Strong Growth Predicted for Global Stainless Steel Production

MEPS forecasts that world crude stainless steel output will reach an all-time high of 51.75 million tonnes, in 2018. This would represent a 7.6 percent increase on the previous record figure, set last year. MEPS expects continued growth in global production, in 2019. A new peak volume of 54.2 million tonnes is forecast for next year.

China

China’s output, in 2018, is predicted to grow by more than 6 percent, year-on-year, to reach 27.35 million tonnes, or almost 53 percent of the global total. Further expansion, by around 5 percent, is anticipated, in 2019.

India & Indonesia

Crude stainless steel production in countries in the “Others” category is expected to increase by more than 1.7 million tonnes, or 33 percent this year. This is predominantly due to recently commissioned major developments in India and Indonesia. The rate of growth is expected to slow, as these plants reach their full output capacities.

Japan

Japan’s annual outturn is foreseen at 3.3 million tonnes, this year – an increase of over 4 percent, compared with the 2017 figure. Our forecast, for 2019, is for the addition of a further 100,000 tonnes.

South Korea

In South Korea, growth of nearly 4 percent, to a total of 2.5 million tonnes, is anticipated for this calendar year. MEPS expects this rate of expansion to decline, to around 2 percent, next year, amidst strong regional competition.

Taiwan

Following a steep upturn in 2017, Taiwan’s output, this year, is forecast to plateau, at around 1.375 million tonnes. A similar figure is foreseen for 2019.

United States

Protectionist trade actions, in the United States, have, so far, resulted in price inflation, rather than a substantial upturn in domestic stainless steel production. MEPS anticipates an increase of around 50,000 tonnes, year-on-year, in 2018. Further, moderate growth, of approximately 2 percent, is foreseen for next year.

EU

In the European Union, safeguarding measures prevented a rapid expansion in third country imports, helping domestic producers to achieve a small predicted output increment, of around one percent, this year. Further, modest expansion, on a similar scale, is forecast for 2019.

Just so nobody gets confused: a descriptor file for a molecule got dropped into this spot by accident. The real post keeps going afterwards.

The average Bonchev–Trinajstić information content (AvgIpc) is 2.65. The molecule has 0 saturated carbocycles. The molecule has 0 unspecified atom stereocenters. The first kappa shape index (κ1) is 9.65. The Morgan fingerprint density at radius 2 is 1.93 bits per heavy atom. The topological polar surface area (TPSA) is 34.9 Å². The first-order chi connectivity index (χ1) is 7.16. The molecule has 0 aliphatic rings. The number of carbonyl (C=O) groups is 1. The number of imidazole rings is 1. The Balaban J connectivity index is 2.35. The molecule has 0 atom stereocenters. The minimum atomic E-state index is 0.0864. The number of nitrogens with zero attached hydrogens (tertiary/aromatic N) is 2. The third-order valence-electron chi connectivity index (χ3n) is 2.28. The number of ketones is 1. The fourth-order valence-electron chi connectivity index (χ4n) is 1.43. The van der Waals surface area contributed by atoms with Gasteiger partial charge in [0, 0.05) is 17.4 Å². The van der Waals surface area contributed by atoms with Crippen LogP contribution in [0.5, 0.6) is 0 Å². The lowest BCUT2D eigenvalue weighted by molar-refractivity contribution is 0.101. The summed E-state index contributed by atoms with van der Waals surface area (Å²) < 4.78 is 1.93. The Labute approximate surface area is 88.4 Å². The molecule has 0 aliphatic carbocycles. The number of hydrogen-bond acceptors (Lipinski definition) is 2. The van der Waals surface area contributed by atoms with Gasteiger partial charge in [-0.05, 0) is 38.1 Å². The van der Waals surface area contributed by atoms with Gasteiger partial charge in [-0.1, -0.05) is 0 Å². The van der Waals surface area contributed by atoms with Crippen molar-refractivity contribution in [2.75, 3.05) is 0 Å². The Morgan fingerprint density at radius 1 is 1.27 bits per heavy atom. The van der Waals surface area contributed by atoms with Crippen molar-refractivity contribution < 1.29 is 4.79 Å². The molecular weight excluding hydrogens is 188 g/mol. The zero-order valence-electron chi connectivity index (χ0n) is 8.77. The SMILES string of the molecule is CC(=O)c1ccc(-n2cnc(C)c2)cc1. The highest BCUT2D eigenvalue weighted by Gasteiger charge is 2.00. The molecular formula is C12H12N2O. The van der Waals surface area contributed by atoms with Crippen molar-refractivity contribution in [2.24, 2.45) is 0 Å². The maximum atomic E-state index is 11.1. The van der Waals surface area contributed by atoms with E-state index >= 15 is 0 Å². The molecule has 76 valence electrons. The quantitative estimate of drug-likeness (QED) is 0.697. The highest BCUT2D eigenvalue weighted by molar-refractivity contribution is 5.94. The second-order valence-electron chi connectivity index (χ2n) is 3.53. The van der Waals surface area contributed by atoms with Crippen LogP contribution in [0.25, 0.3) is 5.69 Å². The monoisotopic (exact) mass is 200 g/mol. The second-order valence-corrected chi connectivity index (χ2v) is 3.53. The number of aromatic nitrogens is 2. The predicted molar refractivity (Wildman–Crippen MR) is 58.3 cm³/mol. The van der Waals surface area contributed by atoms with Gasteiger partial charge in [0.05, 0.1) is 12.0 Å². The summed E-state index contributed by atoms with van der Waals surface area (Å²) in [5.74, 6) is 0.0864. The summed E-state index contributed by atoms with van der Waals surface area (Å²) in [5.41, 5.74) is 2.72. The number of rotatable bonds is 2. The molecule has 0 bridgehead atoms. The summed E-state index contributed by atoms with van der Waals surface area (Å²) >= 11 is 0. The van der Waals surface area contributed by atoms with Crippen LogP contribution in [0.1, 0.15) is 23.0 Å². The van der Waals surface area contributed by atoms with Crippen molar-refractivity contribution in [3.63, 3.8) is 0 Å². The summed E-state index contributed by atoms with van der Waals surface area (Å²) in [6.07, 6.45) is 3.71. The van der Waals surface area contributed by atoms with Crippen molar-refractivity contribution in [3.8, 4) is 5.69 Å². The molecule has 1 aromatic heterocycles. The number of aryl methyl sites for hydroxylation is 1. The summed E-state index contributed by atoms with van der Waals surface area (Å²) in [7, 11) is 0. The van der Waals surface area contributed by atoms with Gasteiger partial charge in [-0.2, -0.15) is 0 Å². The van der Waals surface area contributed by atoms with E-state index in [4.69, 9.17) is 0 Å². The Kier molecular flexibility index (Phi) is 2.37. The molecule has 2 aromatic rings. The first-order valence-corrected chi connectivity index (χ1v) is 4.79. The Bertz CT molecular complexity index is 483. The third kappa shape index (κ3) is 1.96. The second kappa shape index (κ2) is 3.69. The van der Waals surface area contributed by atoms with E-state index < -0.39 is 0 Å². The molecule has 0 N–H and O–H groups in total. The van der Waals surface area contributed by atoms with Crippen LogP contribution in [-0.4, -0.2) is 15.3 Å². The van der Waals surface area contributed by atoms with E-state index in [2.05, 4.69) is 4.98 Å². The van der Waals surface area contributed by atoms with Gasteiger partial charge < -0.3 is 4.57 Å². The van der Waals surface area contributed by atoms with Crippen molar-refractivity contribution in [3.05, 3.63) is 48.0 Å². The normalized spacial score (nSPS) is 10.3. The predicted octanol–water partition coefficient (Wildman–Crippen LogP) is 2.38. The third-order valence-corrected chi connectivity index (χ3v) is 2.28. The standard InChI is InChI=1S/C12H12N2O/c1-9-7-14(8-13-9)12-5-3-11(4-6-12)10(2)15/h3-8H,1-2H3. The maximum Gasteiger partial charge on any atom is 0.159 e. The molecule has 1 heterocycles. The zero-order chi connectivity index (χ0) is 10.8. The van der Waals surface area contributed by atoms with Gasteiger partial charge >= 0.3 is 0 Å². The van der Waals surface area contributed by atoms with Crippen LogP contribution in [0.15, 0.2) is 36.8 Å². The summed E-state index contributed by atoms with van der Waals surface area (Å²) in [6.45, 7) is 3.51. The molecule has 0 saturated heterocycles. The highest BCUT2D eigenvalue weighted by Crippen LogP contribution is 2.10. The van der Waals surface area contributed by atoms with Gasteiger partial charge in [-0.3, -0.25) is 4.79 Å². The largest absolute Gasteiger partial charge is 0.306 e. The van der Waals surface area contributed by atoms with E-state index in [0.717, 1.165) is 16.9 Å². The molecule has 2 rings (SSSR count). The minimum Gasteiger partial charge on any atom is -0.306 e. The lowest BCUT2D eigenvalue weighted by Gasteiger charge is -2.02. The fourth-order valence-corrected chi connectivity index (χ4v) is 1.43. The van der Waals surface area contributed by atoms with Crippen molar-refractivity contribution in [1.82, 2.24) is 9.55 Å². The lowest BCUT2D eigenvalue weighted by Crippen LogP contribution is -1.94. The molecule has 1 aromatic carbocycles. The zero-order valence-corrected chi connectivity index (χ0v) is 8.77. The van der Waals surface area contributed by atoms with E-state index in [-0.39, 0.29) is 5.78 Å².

Source: MEPS Stainless Steel Review 

Protection Measures Support Steel Prices but Disrupt Trade Flows

Supply options for large exporters of steel, such as those in China and Russia, are becoming limited, owing to existing trade barriers, implemented by many authorities around the world. As a consequence, steelmakers are scouring the globe, for new destinations, in which to sell their excess capacity.

From MEPS’ research, in October, many Chinese steel market participants report that they are finding it increasingly problematic to sell into the neighbouring Southeast Asian market. This is due to the emergence of local mills and strong competition, from Russian, Indian and Iranian steel manufacturers.

As a consequence, Chinese producers are actively seeking new business relationships, in the Middle East and Africa, where the demand of steel is in excess of local production capacity. Chinese mills should be confident of increasing their market share, at the expense of regional suppliers.

Protectionist measures and trade cases, in many parts of the world, are disrupting traditional flows of material – affecting the ethos of free trade.

In the US, Section 232 legislation has given local steelmakers the opportunity to escalate selling values with little resistance, in the past twelve months. Although figures are softening, from their recent highs. Cross-border trade across North America has been disrupted by the measures. The United States-Mexico-Canada Agreement (USMCA) is expected to result in the removal of steel tariffs, and replacement by quotas, in the latter part of this year.

Following the introduction of temporary safeguarding measures, European steelmakers were able to solidify domestic steel selling values, during the traditionally slow summer period. Weakening sentiment has resulted in a reversal of the upward price trend, in recent weeks. Nonetheless, it is reported that a vast proportion of the steel quotas are being under-utilised. Local buyers appear to be procuring material from domestic sources rather than from third-party countries.

MEPS predicts that the current level of trade protection afforded to mills, in several regions of the world, will help them maintain prices, at their relatively elevated level, for the foreseeable future.